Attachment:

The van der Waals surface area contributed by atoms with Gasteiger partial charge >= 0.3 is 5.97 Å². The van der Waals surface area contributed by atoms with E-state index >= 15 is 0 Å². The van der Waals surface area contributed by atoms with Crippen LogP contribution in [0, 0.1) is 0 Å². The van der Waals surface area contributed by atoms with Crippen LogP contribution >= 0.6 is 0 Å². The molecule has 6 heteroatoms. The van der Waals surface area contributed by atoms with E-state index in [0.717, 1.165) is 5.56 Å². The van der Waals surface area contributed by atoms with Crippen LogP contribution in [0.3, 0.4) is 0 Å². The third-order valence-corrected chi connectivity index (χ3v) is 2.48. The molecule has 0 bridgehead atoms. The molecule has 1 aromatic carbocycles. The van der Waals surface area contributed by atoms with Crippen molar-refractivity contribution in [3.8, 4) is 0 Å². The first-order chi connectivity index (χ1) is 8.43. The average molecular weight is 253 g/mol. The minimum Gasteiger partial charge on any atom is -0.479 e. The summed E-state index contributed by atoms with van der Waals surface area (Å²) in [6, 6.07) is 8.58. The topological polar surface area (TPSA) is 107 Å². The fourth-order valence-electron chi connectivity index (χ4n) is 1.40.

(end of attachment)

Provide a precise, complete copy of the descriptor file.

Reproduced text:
The van der Waals surface area contributed by atoms with Gasteiger partial charge >= 0.3 is 5.97 Å². The van der Waals surface area contributed by atoms with E-state index >= 15 is 0 Å². The van der Waals surface area contributed by atoms with Crippen LogP contribution in [0, 0.1) is 0 Å². The van der Waals surface area contributed by atoms with Crippen LogP contribution >= 0.6 is 0 Å². The molecule has 6 heteroatoms. The van der Waals surface area contributed by atoms with E-state index in [0.717, 1.165) is 5.56 Å². The van der Waals surface area contributed by atoms with Crippen LogP contribution in [0.3, 0.4) is 0 Å². The third-order valence-corrected chi connectivity index (χ3v) is 2.48. The molecule has 0 bridgehead atoms. The molecule has 1 aromatic carbocycles. The van der Waals surface area contributed by atoms with Crippen molar-refractivity contribution in [3.8, 4) is 0 Å². The first-order chi connectivity index (χ1) is 8.43. The average molecular weight is 253 g/mol. The minimum Gasteiger partial charge on any atom is -0.479 e. The summed E-state index contributed by atoms with van der Waals surface area (Å²) in [6, 6.07) is 8.58. The topological polar surface area (TPSA) is 107 Å². The fourth-order valence-electron chi connectivity index (χ4n) is 1.40.